In the mechanism of leukocyte removal using the filter material such as fiber mass such as nonwoven fabric or a porous structure having continuous pores, it is considered that leukocytes coming into contact with the surface of the filter material adhere to or are adsorbed on the surface of the filter material. Therefore, as a means for improving the leukocyte-removing performance of the conventional filter material, a method of increasing the contact frequency between the filter material and leukocytes, specifically, studies of reducing the fiber diameter or the pore size of the nonwoven fabric or increasing the bulk density has been proceeded (see Patent Document 1). However, since the pressure drop is increased when causing the blood product to pass through the filter material accompanying improvement of the leukocyte-removing performance, there has been a problem that the filtration speed is significantly decreased before completing the filtration of a desired amount of blood.
  • [0005]
    On the other hand, as to the porous structure having continuous pores, a porous material having a bubble point of 0.08 to 0.3 kg/cm2 is disclosed as a leukocyte separation material free from clogging with leukocytes (see Patent Document 2). However, the inventors of the present invention have examined and found that this leukocyte separation material is suitable for reducing leukocytes contained in the blood product to 10-2 to 10-3, and possesses the following problem when using a porous material having a relatively small average pore diameter necessary for achieving a leukocyte residual rate of 10-4 which is the target value of the present invention. Specifically, although a filter exhibiting high leukocyte-removing performance can be obtained by using a porous material with an appropriate average pore diameter, such a porous material has a high pressure drop due to clogging of leukocytes and the like at the same time, resulting in a significant decrease of the blood filtration speed in the same manner as in the case of using nonwoven fabric having a small fiber diameter.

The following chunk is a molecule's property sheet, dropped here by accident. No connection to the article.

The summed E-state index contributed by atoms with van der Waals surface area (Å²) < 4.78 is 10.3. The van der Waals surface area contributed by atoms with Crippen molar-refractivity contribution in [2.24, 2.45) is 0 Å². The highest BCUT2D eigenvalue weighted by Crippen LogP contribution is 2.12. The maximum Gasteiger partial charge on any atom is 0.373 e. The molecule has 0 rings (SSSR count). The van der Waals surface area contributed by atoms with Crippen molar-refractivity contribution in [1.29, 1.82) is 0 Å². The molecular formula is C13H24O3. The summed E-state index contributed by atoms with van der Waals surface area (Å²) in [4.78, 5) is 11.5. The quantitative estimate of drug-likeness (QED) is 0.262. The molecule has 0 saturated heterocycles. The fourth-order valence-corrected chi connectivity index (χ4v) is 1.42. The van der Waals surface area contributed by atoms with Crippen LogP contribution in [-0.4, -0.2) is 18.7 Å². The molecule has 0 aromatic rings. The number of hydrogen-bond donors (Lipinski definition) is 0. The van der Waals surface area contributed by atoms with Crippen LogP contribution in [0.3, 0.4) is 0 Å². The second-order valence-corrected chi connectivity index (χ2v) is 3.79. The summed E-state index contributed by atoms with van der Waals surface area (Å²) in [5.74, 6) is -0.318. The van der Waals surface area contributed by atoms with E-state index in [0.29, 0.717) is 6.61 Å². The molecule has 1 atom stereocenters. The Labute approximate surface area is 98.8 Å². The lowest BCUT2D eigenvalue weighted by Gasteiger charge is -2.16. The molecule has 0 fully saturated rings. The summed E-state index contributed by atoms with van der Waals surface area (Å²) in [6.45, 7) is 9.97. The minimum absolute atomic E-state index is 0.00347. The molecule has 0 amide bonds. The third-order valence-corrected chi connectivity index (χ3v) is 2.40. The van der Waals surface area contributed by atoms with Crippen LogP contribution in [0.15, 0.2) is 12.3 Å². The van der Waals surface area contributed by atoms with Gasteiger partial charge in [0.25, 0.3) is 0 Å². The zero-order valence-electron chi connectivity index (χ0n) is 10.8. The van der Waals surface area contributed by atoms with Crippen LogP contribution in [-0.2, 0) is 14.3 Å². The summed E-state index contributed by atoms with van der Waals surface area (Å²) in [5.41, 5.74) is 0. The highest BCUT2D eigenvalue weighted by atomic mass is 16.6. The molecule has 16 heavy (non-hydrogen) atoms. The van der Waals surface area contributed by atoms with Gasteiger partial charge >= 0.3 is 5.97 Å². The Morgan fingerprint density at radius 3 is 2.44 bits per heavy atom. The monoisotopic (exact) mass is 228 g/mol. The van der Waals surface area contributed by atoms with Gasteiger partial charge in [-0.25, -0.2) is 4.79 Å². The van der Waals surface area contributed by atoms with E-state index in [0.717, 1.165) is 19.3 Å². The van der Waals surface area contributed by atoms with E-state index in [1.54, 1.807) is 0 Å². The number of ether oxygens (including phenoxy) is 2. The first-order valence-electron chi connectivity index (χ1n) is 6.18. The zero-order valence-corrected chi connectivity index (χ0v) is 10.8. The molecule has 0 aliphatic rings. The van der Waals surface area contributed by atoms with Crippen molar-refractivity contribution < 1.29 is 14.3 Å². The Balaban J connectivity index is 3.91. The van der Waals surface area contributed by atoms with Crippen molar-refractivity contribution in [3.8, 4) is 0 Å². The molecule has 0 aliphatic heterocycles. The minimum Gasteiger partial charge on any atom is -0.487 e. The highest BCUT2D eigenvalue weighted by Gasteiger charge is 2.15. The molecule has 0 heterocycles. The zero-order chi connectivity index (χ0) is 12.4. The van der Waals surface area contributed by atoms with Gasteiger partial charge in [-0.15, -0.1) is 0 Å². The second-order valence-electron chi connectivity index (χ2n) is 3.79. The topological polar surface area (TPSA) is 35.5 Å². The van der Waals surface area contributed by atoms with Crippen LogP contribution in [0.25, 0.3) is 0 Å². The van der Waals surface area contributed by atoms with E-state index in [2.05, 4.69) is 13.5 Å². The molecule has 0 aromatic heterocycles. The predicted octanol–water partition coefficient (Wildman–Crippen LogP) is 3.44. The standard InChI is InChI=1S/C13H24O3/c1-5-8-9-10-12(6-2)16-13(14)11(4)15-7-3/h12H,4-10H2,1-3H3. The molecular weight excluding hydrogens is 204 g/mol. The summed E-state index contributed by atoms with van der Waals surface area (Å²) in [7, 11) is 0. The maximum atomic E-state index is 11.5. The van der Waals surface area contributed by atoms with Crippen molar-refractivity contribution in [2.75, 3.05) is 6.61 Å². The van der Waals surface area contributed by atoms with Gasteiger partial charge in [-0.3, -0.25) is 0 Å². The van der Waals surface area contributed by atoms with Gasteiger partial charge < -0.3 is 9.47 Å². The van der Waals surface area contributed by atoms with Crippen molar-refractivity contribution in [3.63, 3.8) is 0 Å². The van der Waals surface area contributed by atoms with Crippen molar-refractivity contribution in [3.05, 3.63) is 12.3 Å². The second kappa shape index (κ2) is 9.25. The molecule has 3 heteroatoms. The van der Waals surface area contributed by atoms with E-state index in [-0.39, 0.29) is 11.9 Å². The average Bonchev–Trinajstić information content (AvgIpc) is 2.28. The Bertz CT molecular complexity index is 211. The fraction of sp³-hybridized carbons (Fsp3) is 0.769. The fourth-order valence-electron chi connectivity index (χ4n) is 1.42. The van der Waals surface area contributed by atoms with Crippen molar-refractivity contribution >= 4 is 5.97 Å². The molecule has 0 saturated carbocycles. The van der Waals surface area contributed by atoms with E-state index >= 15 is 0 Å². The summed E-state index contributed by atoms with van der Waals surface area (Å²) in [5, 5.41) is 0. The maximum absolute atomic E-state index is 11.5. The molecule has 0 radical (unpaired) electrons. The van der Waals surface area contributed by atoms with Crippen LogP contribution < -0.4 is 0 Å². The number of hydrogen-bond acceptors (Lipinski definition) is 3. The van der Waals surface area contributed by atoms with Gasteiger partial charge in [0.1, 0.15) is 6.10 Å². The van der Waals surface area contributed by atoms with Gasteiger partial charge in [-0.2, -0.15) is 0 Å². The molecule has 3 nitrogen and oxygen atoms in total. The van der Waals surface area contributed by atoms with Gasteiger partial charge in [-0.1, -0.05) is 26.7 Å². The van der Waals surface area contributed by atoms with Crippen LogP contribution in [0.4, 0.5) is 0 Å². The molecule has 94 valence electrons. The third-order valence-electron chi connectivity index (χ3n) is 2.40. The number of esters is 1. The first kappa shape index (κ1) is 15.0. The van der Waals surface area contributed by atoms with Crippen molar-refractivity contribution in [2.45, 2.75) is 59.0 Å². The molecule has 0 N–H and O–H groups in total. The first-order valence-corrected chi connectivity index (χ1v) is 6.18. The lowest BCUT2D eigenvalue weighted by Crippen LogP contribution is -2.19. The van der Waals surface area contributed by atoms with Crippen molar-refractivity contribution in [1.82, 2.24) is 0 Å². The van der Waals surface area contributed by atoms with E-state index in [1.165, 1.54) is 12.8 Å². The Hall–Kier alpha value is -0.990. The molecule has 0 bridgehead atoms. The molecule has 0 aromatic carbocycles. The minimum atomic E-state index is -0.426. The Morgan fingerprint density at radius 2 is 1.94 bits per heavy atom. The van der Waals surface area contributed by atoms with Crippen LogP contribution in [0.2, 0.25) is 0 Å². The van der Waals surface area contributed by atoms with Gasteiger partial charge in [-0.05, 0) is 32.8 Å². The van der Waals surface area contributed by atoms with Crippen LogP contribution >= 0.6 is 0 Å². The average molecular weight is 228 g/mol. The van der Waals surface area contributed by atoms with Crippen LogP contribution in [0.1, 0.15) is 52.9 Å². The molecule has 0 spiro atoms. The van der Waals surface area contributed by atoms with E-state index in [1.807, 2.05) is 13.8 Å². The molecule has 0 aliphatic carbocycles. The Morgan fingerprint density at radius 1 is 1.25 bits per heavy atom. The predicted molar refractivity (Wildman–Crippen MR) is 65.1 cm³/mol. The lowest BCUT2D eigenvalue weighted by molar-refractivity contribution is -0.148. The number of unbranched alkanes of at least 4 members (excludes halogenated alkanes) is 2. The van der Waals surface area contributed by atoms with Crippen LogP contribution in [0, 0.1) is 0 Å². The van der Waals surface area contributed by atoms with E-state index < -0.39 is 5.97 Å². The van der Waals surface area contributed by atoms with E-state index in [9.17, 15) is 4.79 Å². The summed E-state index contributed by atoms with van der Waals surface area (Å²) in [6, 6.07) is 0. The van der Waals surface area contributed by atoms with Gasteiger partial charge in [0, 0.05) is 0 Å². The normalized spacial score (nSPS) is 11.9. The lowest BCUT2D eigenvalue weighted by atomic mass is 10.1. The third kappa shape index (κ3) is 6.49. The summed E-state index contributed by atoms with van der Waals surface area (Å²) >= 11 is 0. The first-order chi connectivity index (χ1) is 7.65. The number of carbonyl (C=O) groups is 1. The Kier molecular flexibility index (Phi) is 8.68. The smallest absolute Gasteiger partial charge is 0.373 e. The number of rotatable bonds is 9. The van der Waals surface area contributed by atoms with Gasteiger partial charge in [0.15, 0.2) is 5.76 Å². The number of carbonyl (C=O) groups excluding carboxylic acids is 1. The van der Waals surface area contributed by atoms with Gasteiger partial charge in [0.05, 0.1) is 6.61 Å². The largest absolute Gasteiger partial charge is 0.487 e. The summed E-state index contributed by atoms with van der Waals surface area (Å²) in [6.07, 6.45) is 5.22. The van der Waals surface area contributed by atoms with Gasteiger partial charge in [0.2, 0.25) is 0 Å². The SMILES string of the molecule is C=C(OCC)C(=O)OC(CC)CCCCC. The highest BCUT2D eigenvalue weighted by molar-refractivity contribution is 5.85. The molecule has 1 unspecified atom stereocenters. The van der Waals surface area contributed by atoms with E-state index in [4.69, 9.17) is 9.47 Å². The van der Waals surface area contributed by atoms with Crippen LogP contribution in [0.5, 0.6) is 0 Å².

• [0006]
    In recent years, the medical treatment field has posed additional demands for the leukocyte-removing filter. One of the demands is improvement of the recovery rate of useful components in addition to improvement of the leukocyte-removing performance. Blood as the raw material for the blood product is mainly valuable blood provided by a goodwill blood donation. However, uncollectible blood remaining in the leukocyte-removing filter is disposed of together with the filter and frittered away. Therefore, it is extremely meaningful to improve the recovery rate of useful components in comparison with the existing leukocyte-removing filter.
  • [0007]